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February 21, 2011

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Home » Metro » Health and Science

Kids hospitals' popularity unjustified

NEW father Gong Min, already concerned about a skin condition his three-month-old son was suffering from, faced further anxiety when he had to endure a day's wait at a local hospital for his child to be examined.

"There were so many parents with sick children in the waiting room," Gong said, recounting his experience waiting to see a specialist at the Children's Hospital of Fudan University last week.

"Doctors were busy all day, yet in the end it took just 15 minutes for a specialist to check my son and write a prescription."

"The skin condition made my son itchy and uncomfortable and he cried as the room was crowded and stuffy. I didn't know what to do, but all the nurses and doctors were so busy that no one had the time nor energy to direct me," Gong said.

While there are general city and district-level hospitals near Gong's home in Putuo District, he would rather travel to the specialist children's hospital in Minhang District.

Gong's choice reflects a trend across the city, leading to an imbalance in services.

Parents place their faith in the city's four specialist pediatric hospitals, which see 3,000 to 4,000 patients every day. At the same time, there are few patients at the pediatrics departments of general hospitals.

Many general hospitals - at city, district and community level - have scaled back or closed pediatric services due to lack of demand.

Compared with adult treatment, pediatrics departments are less profitable as there are fewer drugs for children, doses are much lower and they receive fewer tests.

"Pediatricians are the busiest and most tired staff in the hospital. We shoulder a big responsibility as young children are unable to describe symptoms and parents are very anxious," said Dr Xu Tong, director of Changzheng Hospital's pediatrics department.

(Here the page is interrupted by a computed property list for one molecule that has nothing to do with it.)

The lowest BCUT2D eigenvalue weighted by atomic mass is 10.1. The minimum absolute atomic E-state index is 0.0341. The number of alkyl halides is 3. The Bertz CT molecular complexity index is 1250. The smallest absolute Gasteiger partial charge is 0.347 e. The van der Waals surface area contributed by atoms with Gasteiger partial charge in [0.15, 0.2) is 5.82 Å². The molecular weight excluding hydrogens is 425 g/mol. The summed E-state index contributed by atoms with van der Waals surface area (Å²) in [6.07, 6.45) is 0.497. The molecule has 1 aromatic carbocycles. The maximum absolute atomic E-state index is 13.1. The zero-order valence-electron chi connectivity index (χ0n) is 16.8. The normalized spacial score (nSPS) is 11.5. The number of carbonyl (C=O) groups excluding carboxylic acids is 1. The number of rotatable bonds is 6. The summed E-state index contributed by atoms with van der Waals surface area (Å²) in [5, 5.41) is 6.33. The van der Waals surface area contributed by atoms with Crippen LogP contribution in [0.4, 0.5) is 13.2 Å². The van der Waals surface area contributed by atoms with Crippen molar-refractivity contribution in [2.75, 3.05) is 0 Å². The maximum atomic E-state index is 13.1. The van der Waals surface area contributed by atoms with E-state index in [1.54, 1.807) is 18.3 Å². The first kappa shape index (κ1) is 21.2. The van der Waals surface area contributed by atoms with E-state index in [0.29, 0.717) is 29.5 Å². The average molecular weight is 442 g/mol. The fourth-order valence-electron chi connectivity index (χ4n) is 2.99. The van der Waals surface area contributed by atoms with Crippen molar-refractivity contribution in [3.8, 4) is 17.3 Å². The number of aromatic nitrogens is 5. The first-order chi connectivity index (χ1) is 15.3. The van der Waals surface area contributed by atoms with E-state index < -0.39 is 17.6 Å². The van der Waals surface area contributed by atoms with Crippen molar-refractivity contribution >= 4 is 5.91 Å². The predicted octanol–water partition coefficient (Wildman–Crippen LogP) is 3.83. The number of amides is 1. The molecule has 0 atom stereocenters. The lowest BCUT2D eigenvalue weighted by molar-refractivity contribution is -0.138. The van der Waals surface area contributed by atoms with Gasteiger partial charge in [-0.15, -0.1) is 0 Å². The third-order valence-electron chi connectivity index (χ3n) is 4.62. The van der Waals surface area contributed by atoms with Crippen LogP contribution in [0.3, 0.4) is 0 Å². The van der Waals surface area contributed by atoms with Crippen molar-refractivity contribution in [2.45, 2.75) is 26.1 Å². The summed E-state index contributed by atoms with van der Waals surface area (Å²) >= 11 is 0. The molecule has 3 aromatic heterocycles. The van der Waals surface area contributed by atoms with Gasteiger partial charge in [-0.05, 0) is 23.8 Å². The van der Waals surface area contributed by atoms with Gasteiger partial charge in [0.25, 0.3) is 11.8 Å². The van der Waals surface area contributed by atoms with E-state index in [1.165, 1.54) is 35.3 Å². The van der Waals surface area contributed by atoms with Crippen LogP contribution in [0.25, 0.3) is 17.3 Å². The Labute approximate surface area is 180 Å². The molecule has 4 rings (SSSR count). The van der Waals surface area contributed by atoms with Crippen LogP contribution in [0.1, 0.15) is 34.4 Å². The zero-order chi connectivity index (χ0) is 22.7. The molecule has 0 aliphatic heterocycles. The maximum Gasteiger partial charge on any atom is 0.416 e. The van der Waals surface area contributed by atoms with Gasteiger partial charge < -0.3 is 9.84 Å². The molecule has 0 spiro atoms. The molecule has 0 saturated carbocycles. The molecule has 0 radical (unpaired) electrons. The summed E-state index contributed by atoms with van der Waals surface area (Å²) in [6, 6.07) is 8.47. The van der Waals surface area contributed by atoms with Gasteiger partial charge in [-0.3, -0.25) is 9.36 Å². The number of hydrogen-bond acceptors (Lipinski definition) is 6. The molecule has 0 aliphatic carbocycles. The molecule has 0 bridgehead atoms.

As numbers of young patients have reduced from 400 a day in the 1990s to around 50 now, Changzheng ended inpatient and emergency services for children. The situation is similar at other city-level hospitals, such as Ruijin and Renji.

Industry insiders say this is becoming a vicious circle, where as parents increasingly opt for specialist hospitals, pediatric services at general hospitals will continue to decline.

"Half the children seen by specialist hospitals have colds and fever, which could easily be treated locally," Xu said. "Parents needn't queue in a crowded hospital."

Meanwhile, specialist pediatric hospitals complain of excessive workloads and want the government to increase support.

"Around 20 nurses resign each year due to the heavy workload and tense relations with parents," said Dr Liu Jinfen, president of Shanghai Children's Medical Center.

"Three nurses were assaulted by angry parents last month, after their children cried or had to receive a second injection while receiving intravenous drips," said Liu.

He added that pediatricians are paid less and have fewer career opportunities than other doctors.

Experts say the government must do more to persuade parents to take their children to general hospitals and encourage medical students to choose a career in pediatrics.


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